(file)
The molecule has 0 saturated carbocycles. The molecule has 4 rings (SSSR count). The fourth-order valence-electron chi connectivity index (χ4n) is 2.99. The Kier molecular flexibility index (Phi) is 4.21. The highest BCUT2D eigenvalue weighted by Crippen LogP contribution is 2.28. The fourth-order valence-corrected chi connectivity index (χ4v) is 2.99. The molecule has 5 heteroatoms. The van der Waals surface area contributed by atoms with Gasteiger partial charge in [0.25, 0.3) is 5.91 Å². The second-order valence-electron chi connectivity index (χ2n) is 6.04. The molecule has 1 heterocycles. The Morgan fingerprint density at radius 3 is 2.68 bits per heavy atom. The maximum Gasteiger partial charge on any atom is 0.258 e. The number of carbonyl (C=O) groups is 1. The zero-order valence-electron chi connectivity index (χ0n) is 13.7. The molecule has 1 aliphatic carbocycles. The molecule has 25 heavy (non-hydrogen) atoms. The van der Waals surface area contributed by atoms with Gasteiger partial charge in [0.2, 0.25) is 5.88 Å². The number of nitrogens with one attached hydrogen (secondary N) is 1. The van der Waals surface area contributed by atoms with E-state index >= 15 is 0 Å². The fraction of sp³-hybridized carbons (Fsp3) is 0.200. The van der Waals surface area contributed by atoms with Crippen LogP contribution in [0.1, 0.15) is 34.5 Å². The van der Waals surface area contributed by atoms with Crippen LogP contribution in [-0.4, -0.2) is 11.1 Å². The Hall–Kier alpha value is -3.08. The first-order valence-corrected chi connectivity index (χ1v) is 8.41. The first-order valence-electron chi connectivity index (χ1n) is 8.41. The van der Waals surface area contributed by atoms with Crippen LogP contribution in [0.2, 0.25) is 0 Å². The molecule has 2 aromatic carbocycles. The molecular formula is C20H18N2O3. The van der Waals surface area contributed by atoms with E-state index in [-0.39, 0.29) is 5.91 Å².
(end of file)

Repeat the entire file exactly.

The molecule has 0 saturated carbocycles. The molecule has 4 rings (SSSR count). The fourth-order valence-electron chi connectivity index (χ4n) is 2.99. The Kier molecular flexibility index (Phi) is 4.21. The highest BCUT2D eigenvalue weighted by Crippen LogP contribution is 2.28. The fourth-order valence-corrected chi connectivity index (χ4v) is 2.99. The molecule has 5 heteroatoms. The van der Waals surface area contributed by atoms with Gasteiger partial charge in [0.25, 0.3) is 5.91 Å². The second-order valence-electron chi connectivity index (χ2n) is 6.04. The molecule has 1 heterocycles. The Morgan fingerprint density at radius 3 is 2.68 bits per heavy atom. The maximum Gasteiger partial charge on any atom is 0.258 e. The number of carbonyl (C=O) groups is 1. The zero-order valence-electron chi connectivity index (χ0n) is 13.7. The molecule has 1 aliphatic carbocycles. The molecule has 25 heavy (non-hydrogen) atoms. The van der Waals surface area contributed by atoms with Gasteiger partial charge in [0.2, 0.25) is 5.88 Å². The number of nitrogens with one attached hydrogen (secondary N) is 1. The van der Waals surface area contributed by atoms with E-state index >= 15 is 0 Å². The fraction of sp³-hybridized carbons (Fsp3) is 0.200. The van der Waals surface area contributed by atoms with Crippen LogP contribution in [0.1, 0.15) is 34.5 Å². The van der Waals surface area contributed by atoms with Crippen LogP contribution in [-0.4, -0.2) is 11.1 Å². The Hall–Kier alpha value is -3.08. The first-order valence-corrected chi connectivity index (χ1v) is 8.41. The first-order valence-electron chi connectivity index (χ1n) is 8.41. The van der Waals surface area contributed by atoms with Crippen LogP contribution in [0.2, 0.25) is 0 Å². The molecule has 2 aromatic carbocycles. The molecular formula is C20H18N2O3. The van der Waals surface area contributed by atoms with E-state index in [-0.39, 0.29) is 5.91 Å².